Have you ever been aware of living with the little lie that you’re not quite enough?
Enough means sufficient. Sadly we pick up the impression from multiple angles of modern life that not only is there not enough, but that in some way, we’re not enough.
It’s hard to bring up children with a sense of aspiration while maintaining the truth that they’re enough, just as they are. Even nursery schools are prepped for achievement, so how do we avoid our kids getting the impression through life that they’re only loved if they’re achieving?
‘Achievement’ sounds marginally less demanding than ‘attainment’, but educationally one generally segues into the other. If you lack confidence or you’re at rock bottom and appear to be achieving/attaining precisely zero in life, do you still feel valued?
I suspect clergy suffer from this vague feeling of not being/doing enough, in varying degrees. By a kind of George Herbert reckoning (= perfect priest role model) the ordained can never quite do enough. There’s always another visit you could do, another admin task, more prayer you could engage in. You could even be better at being, for goodness sake.
There’s not enough money for schools, the NHS, social care (goes the story). There aren’t enough people in church, or priests in the C of E, and neither energy to increase the former, nor money to increase the latter.
From early school age, we’re aware of being compared and the danger of being found wanting; of not knowing enough, not having enough friends, not being sporty enough, not being popular enough.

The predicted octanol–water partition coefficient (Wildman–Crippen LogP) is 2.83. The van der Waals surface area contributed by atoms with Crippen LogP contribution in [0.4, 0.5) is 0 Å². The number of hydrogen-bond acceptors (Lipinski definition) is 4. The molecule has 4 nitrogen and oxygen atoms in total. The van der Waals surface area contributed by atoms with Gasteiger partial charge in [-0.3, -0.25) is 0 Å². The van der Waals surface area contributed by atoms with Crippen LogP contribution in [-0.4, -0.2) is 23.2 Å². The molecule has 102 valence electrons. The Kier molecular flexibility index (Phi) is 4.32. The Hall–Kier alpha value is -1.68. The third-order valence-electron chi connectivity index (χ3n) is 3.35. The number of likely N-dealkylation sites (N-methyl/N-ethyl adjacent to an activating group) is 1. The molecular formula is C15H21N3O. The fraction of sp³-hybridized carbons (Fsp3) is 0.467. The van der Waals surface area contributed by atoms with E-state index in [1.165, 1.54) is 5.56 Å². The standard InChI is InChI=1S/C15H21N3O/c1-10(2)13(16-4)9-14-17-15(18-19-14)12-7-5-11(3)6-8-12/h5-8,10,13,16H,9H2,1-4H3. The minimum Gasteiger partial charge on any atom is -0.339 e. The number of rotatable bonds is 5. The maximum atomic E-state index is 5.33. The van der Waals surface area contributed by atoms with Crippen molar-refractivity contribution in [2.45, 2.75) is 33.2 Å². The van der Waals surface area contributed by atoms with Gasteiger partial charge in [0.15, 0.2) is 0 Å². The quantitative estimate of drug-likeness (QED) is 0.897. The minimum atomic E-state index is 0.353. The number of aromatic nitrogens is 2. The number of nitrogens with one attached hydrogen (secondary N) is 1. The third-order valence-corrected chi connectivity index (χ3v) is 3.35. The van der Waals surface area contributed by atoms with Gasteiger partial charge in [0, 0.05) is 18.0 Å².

In my 1970s primary school, this was illustrated by the year 6 spelling horseshoe. When it was time for spelling, the whole class was placed into a horseshoe shape based on previous spelling prowess, little 10 year old bodies standing around the outside of the classroom measuring each other up, those who couldn’t spell at one end, graduating to the top spellers at the other, mediocre spellers in the middle.
It couldn’t have been more obvious who wasn’t enough (everyone except the top person, and they were always fearful of tripping on the upcoming spelling challenges, as they were picked randomly from the teacher’s oh-so-adult spelling head). Literally no one was a winner, and most of us felt like losers.
As a competent speller, I fell foul of the word ‘beginning’ one week and was knocked off my precarious top position into third or even (dreadful thought) fourth. The shame of it, the resulting feeling of failure!
Education becomes an increasingly competitive arena. Even if you end up with three As, will that be enough to get you to the University you want? We’ve had A stars to address this – sooner or later someone will come up with a way to separate the A star students off from each other and some will end up feeling not enough.
In the Church, if we’re not careful with our headspace, there is not enough money for the buildings, not enough people to keep the show on the road, not enough commitment, not enough spiritual hunger.
Occasionally, into this arena, comes a strange and wonderful voice of reassurance, which I was blessed to hear this week, through the kind assessment of a good listener. Perhaps, said the voice, despite your inner demons, despite the competitive Western world mindset, which serves us all so ill, where you are now, doing what you’re doing now, you are enough.
Perhaps, in this place, right here, right now, though you may wish you’d take other paths, and though you may harbour dreams that are at present a long way off being fulfilled, in this place, right here, right now, who you are, is actually enough.
Not even ‘good enough’ because that implies some sort of moral attainment hanging over you, that you could do without.
Just you yourself, right where you are, just as you are: enough. You are just right. You are enough.